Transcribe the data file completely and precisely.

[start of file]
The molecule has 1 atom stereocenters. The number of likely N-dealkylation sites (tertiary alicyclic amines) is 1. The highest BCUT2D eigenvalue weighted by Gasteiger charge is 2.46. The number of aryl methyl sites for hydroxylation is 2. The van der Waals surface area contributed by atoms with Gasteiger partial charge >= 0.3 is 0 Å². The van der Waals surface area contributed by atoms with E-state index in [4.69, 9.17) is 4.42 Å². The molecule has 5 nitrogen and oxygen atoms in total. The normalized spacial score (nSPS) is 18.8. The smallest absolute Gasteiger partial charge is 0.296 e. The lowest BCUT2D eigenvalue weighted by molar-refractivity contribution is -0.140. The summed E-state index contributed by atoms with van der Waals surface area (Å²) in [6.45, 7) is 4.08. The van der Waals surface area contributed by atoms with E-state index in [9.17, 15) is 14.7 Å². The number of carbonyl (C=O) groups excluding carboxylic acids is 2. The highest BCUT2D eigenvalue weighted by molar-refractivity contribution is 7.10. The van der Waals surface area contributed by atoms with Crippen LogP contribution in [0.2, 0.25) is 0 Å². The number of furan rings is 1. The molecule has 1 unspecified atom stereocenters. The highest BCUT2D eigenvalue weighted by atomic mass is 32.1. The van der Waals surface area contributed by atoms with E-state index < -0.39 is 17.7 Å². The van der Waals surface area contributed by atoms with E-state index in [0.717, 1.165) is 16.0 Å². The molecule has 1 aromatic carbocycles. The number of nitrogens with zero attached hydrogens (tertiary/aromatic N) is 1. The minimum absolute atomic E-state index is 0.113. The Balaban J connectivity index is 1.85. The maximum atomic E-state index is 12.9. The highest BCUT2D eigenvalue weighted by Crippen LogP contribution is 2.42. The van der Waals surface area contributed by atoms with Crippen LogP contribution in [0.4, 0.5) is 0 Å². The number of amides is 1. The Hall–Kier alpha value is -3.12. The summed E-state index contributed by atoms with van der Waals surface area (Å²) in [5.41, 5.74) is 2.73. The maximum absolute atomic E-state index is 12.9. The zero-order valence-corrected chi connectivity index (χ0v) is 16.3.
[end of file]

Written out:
The molecule has 1 atom stereocenters. The number of likely N-dealkylation sites (tertiary alicyclic amines) is 1. The highest BCUT2D eigenvalue weighted by Gasteiger charge is 2.46. The number of aryl methyl sites for hydroxylation is 2. The van der Waals surface area contributed by atoms with Gasteiger partial charge >= 0.3 is 0 Å². The van der Waals surface area contributed by atoms with E-state index in [4.69, 9.17) is 4.42 Å². The molecule has 5 nitrogen and oxygen atoms in total. The normalized spacial score (nSPS) is 18.8. The smallest absolute Gasteiger partial charge is 0.296 e. The lowest BCUT2D eigenvalue weighted by molar-refractivity contribution is -0.140. The summed E-state index contributed by atoms with van der Waals surface area (Å²) in [6.45, 7) is 4.08. The van der Waals surface area contributed by atoms with E-state index in [9.17, 15) is 14.7 Å². The number of carbonyl (C=O) groups excluding carboxylic acids is 2. The highest BCUT2D eigenvalue weighted by molar-refractivity contribution is 7.10. The van der Waals surface area contributed by atoms with Crippen LogP contribution in [0.2, 0.25) is 0 Å². The number of furan rings is 1. The molecule has 1 unspecified atom stereocenters. The highest BCUT2D eigenvalue weighted by atomic mass is 32.1. The van der Waals surface area contributed by atoms with E-state index < -0.39 is 17.7 Å². The van der Waals surface area contributed by atoms with E-state index in [0.717, 1.165) is 16.0 Å². The molecule has 1 aromatic carbocycles. The number of nitrogens with zero attached hydrogens (tertiary/aromatic N) is 1. The minimum absolute atomic E-state index is 0.113. The Balaban J connectivity index is 1.85. The maximum atomic E-state index is 12.9. The highest BCUT2D eigenvalue weighted by Crippen LogP contribution is 2.42. The van der Waals surface area contributed by atoms with Crippen LogP contribution in [0.4, 0.5) is 0 Å². The number of amides is 1. The Hall–Kier alpha value is -3.12. The summed E-state index contributed by atoms with van der Waals surface area (Å²) in [5.41, 5.74) is 2.73. The maximum absolute atomic E-state index is 12.9. The zero-order valence-corrected chi connectivity index (χ0v) is 16.3.